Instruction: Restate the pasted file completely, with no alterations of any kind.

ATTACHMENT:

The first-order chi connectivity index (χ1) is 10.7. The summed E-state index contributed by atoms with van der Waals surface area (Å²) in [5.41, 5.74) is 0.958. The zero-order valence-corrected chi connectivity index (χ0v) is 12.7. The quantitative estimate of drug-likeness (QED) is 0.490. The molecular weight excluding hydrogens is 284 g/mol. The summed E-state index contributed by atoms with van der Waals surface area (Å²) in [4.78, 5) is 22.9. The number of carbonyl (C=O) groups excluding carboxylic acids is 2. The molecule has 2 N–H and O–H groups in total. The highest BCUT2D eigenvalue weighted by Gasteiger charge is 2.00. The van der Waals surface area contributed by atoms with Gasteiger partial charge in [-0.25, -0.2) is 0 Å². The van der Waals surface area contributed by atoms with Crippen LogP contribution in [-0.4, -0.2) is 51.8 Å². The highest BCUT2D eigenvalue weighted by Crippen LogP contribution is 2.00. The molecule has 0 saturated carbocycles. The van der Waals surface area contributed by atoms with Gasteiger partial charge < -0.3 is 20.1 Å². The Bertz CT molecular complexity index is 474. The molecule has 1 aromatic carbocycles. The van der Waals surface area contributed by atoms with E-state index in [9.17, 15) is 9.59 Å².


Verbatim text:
The first-order chi connectivity index (χ1) is 10.7. The summed E-state index contributed by atoms with van der Waals surface area (Å²) in [5.41, 5.74) is 0.958. The zero-order valence-corrected chi connectivity index (χ0v) is 12.7. The quantitative estimate of drug-likeness (QED) is 0.490. The molecular weight excluding hydrogens is 284 g/mol. The summed E-state index contributed by atoms with van der Waals surface area (Å²) in [4.78, 5) is 22.9. The number of carbonyl (C=O) groups excluding carboxylic acids is 2. The molecule has 2 N–H and O–H groups in total. The highest BCUT2D eigenvalue weighted by Gasteiger charge is 2.00. The van der Waals surface area contributed by atoms with Gasteiger partial charge in [-0.25, -0.2) is 0 Å². The van der Waals surface area contributed by atoms with Crippen LogP contribution in [-0.4, -0.2) is 51.8 Å². The highest BCUT2D eigenvalue weighted by Crippen LogP contribution is 2.00. The molecule has 0 saturated carbocycles. The van der Waals surface area contributed by atoms with Gasteiger partial charge < -0.3 is 20.1 Å². The Bertz CT molecular complexity index is 474. The molecule has 1 aromatic carbocycles. The van der Waals surface area contributed by atoms with E-state index in [9.17, 15) is 9.59 Å².